The Best Mountain Bike Flat Pedal Shoes
What are the best mountain bike flat shoes? We set out on a dirty, dusty, rocky, and muddy journey, sprinkled with snow and a little blood, to find out. Our test included six of the most popular flat shoes available, which we used and abused on cross country loops, extended hill climbs, technical downhills, and at a large bike park in the Sierra Nevada mountains of California. We evaluated all of our test subjects for pedal grip, overall comfort, rigidity and power transfer, weight, breathability, and last, durability. Keep reading to discover which contenders came out on top!
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Test Results and Ratings
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Analysis and Award Winners
Best Overall Mountain Bike Flat Shoes
Five Ten Freerider Contact
Unsurpassed grip with ability to easily escape pedals
Sole durability is questionable
The Five Ten Freerider Contact is the winner of our Editors' Choice Award. This is a shoe that has continued the Five Ten tradition of utilizing sticky rubber, commonly found on climbing shoes, to create a clipped-in feeling with a flat shoe. The Contact is also a bit unique in that designers chose to forego the standard continuous tread pattern across the entire sole, instead using a smooth climbing shoe-like patch of rubber at the ball of the foot. The upper of the shoe is a tough synthetic mesh material with great breathability for long hot rides. The mesh is in less vulnerable zones and an even tougher synthetic leather material for trim in the areas of the shoe that are most likely to take a beating. The Five Ten Freerider Contact is a shoe that should appeal to a good portion of the mountain bike community, with its solid performance in every riding style; cross country, enduro, light downhill, grinder climbs, it does it all.
Read full review: Five Ten Freerider Contact
Best Bang for the Buck
Five Ten Freerider
Outstanding pedal grip
Uppers lack durability of other models
Lacks some rigidity and power transfer
The Five Ten Freerider has several similarities with the more aggressive Freerider Contact, our Editors' Choice Award winner. Durable construction with synthetic mesh and leather, soles with classic Five Ten Stealth rubber, and the ability to hold its own in almost any riding arena make this a worthy shoe. Add bike comfort and street friendly style with a multitude of color combinations, and a price that won't break the bank, and this is a shoe that appeals to riders from beginner to expert. While cheaper shoes can be found, they likely don't have the high performance capabilities of the Five Ten Freerider. We definitely found why this shoe is a staple of Five Ten's mountain bike shoe line.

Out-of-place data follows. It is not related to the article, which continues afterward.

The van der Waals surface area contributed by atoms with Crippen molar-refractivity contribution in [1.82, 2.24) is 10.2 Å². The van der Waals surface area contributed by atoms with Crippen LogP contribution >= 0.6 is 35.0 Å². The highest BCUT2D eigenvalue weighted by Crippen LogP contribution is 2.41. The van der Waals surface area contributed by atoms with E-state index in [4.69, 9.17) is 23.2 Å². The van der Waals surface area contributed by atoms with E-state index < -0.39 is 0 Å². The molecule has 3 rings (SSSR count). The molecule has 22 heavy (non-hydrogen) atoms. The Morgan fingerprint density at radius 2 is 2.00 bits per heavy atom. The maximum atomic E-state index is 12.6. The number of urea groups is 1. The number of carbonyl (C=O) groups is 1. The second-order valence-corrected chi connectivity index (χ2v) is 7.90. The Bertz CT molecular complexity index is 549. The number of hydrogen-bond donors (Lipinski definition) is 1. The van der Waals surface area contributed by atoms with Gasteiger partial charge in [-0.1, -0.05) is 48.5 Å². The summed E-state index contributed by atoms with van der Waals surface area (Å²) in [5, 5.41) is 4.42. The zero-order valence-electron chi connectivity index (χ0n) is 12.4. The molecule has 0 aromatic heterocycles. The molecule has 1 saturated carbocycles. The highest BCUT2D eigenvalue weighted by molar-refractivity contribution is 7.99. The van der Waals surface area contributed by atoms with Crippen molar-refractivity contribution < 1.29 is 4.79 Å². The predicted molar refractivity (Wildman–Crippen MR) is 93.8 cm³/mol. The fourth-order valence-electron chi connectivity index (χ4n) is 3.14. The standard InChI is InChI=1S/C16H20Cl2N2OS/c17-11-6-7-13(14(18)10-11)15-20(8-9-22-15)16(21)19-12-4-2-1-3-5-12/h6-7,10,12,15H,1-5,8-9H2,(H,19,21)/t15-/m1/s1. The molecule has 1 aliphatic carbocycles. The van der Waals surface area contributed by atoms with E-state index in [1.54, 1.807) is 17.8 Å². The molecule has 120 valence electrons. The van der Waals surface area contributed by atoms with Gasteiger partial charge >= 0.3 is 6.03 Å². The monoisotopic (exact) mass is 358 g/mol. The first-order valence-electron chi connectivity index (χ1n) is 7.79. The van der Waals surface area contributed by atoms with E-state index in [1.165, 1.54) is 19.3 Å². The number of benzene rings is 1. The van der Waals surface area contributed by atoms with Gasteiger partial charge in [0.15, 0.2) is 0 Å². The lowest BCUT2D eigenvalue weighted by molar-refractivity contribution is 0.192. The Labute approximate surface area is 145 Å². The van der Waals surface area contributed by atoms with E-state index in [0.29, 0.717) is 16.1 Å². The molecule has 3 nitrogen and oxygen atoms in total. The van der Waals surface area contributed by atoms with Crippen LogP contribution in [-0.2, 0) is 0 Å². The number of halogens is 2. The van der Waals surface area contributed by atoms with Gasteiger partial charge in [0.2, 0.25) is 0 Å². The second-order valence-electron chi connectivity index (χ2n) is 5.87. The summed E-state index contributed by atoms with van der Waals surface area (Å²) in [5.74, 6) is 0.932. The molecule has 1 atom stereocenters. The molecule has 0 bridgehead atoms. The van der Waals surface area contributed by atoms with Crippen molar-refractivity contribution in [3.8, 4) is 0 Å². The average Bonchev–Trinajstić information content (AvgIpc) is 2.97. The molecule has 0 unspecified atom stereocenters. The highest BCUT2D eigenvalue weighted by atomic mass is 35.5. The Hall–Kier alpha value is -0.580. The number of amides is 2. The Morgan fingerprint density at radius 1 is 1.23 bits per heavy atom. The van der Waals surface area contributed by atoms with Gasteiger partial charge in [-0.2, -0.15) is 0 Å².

Read full review: Five Ten Freerider
Top Pick for Enduro Riding and Racing
Good pedal grip in dry conditions
Good ankle padding
Lacks style of some of its competitors
Poor pedal grip in wet conditions
The Shimano AM7 is billed by Shimano as an "all mountain and downhill shoe for optimum pedal connectivity, comfort, and protection" and we agree. This is a mountain bike flat shoe that will perform well for all mountain, enduro, cross country, and downhill riders. The shoes were comfortable right after putting them on and lacing them. The AM7 is lower profile than the offerings from Five Ten and also fits lower volume feet a little more securely. The synthetic uppers performed well once the rain and snow flew here in the Sierra, keeping our feet protected from moisture and colder temperatures. The armored lace shield kept laces protected and out of our way when riding and helped shed moisture better than any other shoe in our test stable. A padded asymmetrical ankle pad is a nice touch, providing ankle protection on the inboard side of mountain bike riders' ankles without turning the shoe into an actual hightop. The exclusive Vibram sole provided adequate grip overall, but between the tread pattern and the rubber compound, it couldn't quite compete with the Five Ten Stealth S1 or Mi6 compounds. A great all-around shoe for enduro, long rides and light downhill, this is a jack of all trades shoe sure to please a large population of mountain riders.